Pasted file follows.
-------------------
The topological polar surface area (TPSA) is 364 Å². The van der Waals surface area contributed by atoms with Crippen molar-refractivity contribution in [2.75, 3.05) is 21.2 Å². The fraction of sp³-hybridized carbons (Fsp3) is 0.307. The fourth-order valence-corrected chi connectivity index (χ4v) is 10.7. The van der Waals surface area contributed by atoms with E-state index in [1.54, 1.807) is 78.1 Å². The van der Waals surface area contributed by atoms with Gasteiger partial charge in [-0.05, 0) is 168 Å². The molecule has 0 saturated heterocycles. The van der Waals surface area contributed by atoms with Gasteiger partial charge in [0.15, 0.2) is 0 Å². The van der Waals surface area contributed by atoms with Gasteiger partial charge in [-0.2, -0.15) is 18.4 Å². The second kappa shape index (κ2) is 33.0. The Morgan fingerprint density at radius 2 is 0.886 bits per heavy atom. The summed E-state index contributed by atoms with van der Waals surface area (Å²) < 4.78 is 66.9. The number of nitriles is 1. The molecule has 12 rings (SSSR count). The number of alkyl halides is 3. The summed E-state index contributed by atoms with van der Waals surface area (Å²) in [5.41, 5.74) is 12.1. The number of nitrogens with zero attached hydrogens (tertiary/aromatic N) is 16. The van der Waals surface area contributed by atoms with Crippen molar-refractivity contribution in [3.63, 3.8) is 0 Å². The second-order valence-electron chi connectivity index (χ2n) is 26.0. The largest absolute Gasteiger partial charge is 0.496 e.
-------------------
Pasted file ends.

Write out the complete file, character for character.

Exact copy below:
The topological polar surface area (TPSA) is 364 Å². The van der Waals surface area contributed by atoms with Crippen molar-refractivity contribution in [2.75, 3.05) is 21.2 Å². The fraction of sp³-hybridized carbons (Fsp3) is 0.307. The fourth-order valence-corrected chi connectivity index (χ4v) is 10.7. The van der Waals surface area contributed by atoms with E-state index in [1.54, 1.807) is 78.1 Å². The van der Waals surface area contributed by atoms with Gasteiger partial charge in [-0.05, 0) is 168 Å². The molecule has 0 saturated heterocycles. The van der Waals surface area contributed by atoms with Gasteiger partial charge in [0.15, 0.2) is 0 Å². The van der Waals surface area contributed by atoms with Gasteiger partial charge in [-0.2, -0.15) is 18.4 Å². The second kappa shape index (κ2) is 33.0. The Morgan fingerprint density at radius 2 is 0.886 bits per heavy atom. The summed E-state index contributed by atoms with van der Waals surface area (Å²) < 4.78 is 66.9. The number of nitriles is 1. The molecule has 12 rings (SSSR count). The number of alkyl halides is 3. The summed E-state index contributed by atoms with van der Waals surface area (Å²) in [5.41, 5.74) is 12.1. The number of nitrogens with zero attached hydrogens (tertiary/aromatic N) is 16. The van der Waals surface area contributed by atoms with Crippen molar-refractivity contribution in [3.63, 3.8) is 0 Å². The second-order valence-electron chi connectivity index (χ2n) is 26.0. The largest absolute Gasteiger partial charge is 0.496 e.